The government did not declare a state of emergency throughout their handling of the pandemic, because that would mean postponing the presidential election scheduled in May. They chose to introduce the lockdown rules through government decree, which many lawyers stating it was unlawful. People were being fined up to 30,000 PLN (~£6000) for breaking the lockdown rules without right of appeal. National forests and parks were shut illegally, which stranded large families in tiny flats for weeks. Legislation to help businesses and workers was inadequate, and restrictions on civil rights and even animal rights were passed bolted onto the bill. On April 15 PiS took advantage of public gatherings being illegal to discuss in parliament toughening abortion laws (Poland already has the toughest laws in Europe), longer prison sentences for sex-educators, allowing children to tag along with hunting parties and weakening Jewish heritage rights. There were many more controversial, incompetent and illegal decisions, but chief among them is the government’s determination to hold the presidential election in May.

Jarosław Kaczyński, leader of the Law and Justice party (PiS)

While the country is in crisis, the PiS government’s priority is getting their president re-elected. Social distancing and voting does not mix, so new ideas are needed. The latest plan is to hold the elections by post. There has never previously been postal voting in any form in Poland, yet the government believes that they can organise an exclusively postal election in a matter of weeks. They started by giving all the powers of the Electoral Commission to the state-owned Postal Service. The legislation pertaining to the election is still being debated in the Senate, but a senior Minister admitted that ballots were already being printed by his department. At the same time post offices submitted requests to local councils for voter data. The requests were denied as they were illegal and a breach of data protection. The Minister for Digital Solutions stepped in and provided the Postal Service with full access to the PESEL database, which contains everything the government knows about citizens, including their marital history, their parents and spouses’ data, full address history and birth and death acts. All this information would be more than enough to take out a loan in someone’s name or steal their identity. This data is now being handled by postal workers. A further problem was the manpower requirement, so the government decided that posties’ families could help deliver ballots. Ballots are going to have the voter’s data on them, so votes will no longer be secret. Millions of Poles living overseas will not have a way to vote. An unknown number of ballots will be lost. There will be no observers and little transparency. The Polish constitution is clear on what makes a democratic election, and what PiS is planning fails the test.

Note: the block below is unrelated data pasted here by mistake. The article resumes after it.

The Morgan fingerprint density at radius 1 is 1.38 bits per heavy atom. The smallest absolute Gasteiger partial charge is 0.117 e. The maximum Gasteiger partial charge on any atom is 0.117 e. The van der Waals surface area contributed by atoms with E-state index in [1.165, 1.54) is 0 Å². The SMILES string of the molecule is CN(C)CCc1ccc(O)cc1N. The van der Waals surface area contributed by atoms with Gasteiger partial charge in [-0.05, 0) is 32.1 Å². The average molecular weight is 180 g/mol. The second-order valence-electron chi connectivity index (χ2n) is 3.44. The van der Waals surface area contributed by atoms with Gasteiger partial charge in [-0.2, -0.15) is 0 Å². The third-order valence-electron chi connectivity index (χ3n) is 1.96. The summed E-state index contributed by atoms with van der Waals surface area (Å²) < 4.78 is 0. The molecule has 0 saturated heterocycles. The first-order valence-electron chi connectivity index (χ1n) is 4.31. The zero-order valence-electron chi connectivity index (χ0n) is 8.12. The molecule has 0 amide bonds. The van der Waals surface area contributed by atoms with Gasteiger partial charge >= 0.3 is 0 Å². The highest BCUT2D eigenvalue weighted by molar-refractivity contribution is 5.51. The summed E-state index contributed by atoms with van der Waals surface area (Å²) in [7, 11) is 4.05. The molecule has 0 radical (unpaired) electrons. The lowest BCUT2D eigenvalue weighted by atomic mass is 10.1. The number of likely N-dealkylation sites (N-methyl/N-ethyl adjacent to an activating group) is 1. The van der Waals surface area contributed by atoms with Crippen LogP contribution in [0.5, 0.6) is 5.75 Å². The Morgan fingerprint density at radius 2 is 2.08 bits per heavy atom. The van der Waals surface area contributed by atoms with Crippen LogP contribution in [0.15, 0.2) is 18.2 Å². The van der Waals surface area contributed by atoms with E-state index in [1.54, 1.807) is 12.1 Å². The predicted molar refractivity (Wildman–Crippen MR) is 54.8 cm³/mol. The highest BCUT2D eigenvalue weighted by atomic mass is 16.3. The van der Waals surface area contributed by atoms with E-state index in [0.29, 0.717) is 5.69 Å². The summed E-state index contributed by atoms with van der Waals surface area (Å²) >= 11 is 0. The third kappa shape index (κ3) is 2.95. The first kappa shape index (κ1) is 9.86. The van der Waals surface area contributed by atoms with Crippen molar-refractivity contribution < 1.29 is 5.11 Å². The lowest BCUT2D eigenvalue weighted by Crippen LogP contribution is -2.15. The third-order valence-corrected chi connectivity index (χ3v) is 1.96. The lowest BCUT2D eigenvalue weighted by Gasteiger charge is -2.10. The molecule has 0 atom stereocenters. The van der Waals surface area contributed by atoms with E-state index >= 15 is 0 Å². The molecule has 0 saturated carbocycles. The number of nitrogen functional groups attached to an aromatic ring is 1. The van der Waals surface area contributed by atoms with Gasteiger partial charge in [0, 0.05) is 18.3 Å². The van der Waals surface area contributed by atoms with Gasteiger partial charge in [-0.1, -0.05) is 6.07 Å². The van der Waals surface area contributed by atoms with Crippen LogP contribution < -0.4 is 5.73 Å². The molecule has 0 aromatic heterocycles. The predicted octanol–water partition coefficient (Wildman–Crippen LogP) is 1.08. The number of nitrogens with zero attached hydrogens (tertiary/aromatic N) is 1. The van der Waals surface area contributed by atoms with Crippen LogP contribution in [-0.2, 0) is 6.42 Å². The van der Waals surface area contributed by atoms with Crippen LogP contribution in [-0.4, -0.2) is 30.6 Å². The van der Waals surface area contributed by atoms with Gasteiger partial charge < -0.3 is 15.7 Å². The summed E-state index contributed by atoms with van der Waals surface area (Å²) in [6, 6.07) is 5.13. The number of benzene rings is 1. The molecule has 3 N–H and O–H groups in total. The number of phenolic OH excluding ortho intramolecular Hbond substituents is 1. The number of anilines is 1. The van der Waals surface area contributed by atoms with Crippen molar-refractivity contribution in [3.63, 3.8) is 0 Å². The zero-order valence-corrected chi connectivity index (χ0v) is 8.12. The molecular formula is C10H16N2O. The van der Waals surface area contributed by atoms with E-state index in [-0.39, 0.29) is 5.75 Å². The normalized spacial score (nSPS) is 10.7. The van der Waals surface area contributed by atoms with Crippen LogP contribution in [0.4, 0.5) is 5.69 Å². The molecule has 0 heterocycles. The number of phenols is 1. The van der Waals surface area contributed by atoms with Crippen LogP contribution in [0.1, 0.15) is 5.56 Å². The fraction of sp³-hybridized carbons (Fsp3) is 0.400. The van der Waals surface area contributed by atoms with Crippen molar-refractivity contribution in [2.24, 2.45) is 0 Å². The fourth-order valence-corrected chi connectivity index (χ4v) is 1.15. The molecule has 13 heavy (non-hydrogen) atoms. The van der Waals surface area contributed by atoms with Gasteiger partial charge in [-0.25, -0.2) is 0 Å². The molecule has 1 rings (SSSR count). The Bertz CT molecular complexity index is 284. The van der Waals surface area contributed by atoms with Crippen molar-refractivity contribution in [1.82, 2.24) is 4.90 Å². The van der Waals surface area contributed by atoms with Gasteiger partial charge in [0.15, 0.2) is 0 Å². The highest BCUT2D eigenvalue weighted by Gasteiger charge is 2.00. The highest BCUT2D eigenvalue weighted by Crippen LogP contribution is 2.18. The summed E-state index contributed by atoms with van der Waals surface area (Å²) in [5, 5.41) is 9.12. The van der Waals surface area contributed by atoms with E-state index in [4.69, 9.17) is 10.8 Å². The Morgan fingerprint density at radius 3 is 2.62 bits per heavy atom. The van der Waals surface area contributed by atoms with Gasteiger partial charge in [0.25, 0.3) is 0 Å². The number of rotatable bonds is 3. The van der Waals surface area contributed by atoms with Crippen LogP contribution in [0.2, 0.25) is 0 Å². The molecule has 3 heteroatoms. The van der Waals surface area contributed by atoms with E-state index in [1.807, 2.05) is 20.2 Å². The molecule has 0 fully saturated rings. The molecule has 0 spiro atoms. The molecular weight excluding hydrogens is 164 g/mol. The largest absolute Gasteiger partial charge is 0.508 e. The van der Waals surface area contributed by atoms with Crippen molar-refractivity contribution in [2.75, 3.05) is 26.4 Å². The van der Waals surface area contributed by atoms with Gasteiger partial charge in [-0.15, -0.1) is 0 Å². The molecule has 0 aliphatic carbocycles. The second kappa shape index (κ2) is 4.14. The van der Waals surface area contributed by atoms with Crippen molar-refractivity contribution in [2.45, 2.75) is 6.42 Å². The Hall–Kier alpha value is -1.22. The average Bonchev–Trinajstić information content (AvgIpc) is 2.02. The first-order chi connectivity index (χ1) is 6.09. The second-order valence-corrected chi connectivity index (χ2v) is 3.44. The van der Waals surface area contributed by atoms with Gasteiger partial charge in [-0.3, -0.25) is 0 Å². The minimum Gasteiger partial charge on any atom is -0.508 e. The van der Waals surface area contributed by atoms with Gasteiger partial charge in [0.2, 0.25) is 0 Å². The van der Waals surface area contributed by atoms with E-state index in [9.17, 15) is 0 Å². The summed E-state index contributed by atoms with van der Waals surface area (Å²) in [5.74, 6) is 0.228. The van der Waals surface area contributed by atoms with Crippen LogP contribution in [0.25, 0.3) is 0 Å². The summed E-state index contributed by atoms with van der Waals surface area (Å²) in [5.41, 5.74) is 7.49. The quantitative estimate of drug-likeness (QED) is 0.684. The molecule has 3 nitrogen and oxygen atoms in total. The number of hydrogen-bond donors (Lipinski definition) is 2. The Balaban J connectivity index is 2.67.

Senior civil servants and politicians, including Donald Tusk, former prime minister and European Council president, have called on people to boycott the election. The opposition candidates were planning to walk out together to leave Andrzej Duda as the only candidate, which would delay the election, but PiS quickly fronted up a second dummy candidate to foil this attempt. The European Union has been slow and ineffective in disciplining Poland. International bodies including the Human Rights Watch and the OECD have expressed concern over the way that the election is being handled. The government is taking advantage of people’s fear over coronavirus. They are ignoring Trade Unions and opposition groups, but this should come as a surprise to no one. Over the years PiS have undermined all the institutions that are needed in a democracy, this election is just the icing on the cake.   

Photo-credits from top to bottom website of the President of the Ukraine and drabikpany. Under CC BY 4.0 and CC BY 2.0 licenses.

By Tad Price

Philosophy student at the University of Nottingham.